Decision looms on future for British polar research
- 5 October 2012
- From the section Science & Environment
Press reports say the world famous British Antarctic Survey is doomed. A petition to save Britain's polar heritage does the rounds. Captain Scott must be turning in his icy grave.
If any of this is right? Beneath the smoke, how much fire can be found?
As with any plan for cuts in public spending, there is a swirl of confusion, resentment and rivalry amid a genuine fear about jobs.
Throw in a proposed merger of one proud institution with another - in this case, the British Antarctic Survey with the National Oceanography Centre - and you fuel the flames.
But this is more than a story about budgets and a forced and unpopular bureaucratic marriage.
It raises questions that range from the pragmatic - like how best to run British research ships - to the fundamental, like Britain's future ability to conduct polar science and its capacity to take a leading role in investigating some of the great environmental questions of our time.
And it even goes beyond that to geopolitics, to an Antarctic equivalent of the "great game" that was played out a century ago in Central Asia, where every pin on a map has diplomatic value, where national interest requires that Union Jacks continue to endure the gales of the last unclaimed continent on Earth.
Any sort of threat to the British Antarctic Survey (BAS) was always bound to strike a chord. Antarctica holds a special place in British hearts. Inspired a century ago by the legends of Scott and Shackleton, this mix of awe and affection has been nurtured by imagery of the extraordinary wildlife, most recently in the landmark series Frozen Planet.
So what's really on the cards for the organisation and the people that sustain Britain's presence down South?
The blueprint that has caused the furore is laid out in a consultation document drawn up by the Natural Environment Research Council (NERC), the body which provides the funding for BAS, in the region of £48m a year.
In brief, the proposal is to create a single centre for marine and polar science, pooling the scientists and administrative staff of BAS in Cambridge with those of the National Oceanography Centre in Southampton, working 'from coast to deep ocean and pole to pole'.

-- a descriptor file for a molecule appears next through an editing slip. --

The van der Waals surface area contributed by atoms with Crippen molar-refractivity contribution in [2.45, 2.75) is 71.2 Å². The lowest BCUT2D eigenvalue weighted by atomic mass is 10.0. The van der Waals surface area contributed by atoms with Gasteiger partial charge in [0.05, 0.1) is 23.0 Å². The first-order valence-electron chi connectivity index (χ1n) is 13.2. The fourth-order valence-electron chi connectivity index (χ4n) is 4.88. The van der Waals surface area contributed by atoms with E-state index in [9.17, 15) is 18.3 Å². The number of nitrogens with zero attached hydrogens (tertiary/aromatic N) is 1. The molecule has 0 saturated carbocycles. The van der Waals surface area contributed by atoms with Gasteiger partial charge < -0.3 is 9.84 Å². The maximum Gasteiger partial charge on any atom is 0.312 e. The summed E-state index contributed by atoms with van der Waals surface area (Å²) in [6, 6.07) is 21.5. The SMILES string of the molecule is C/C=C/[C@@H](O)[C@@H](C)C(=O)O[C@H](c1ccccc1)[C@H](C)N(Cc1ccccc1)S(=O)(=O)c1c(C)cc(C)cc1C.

The science would be organised by themes, the headquarters would be in Southampton, and the two research vessels run by BAS would join those of NOC in a single fleet, also run from Southampton.
No wonder the staff of the British Antarctic Survey are feeling bruised - "pretty irked" as one told me.
First question: will the name of the institution survive the merger?
The planning document explicitly recognises how BAS is an 'international brand' which is 'likely to be beneficial' in future. One reason is that in collaborations with other countries' polar science organisations, it helps to have a clearly recognisable body with which to deal.
Another is that the name 'British Antarctic Survey' is seen to have diplomatic value too - I understand that the Foreign Office, keen to maintain Britain's profile in the South Atlantic and Antarctica, has been firm on that.
So, it's hard to imagine the name disappearing. The BAS brand will continue, though within the new centre.
What is their role?
But that raises the next obvious question: if the scientists and admin staff of BAS are supposed to merge with those of the NOC, what will that leave BAS to actually do?
Again, the merger document spells it out: the BAS site at Cambridge would be 'the focus' for all polar logistics, operations and engineering including the Antarctic research stations and aircraft.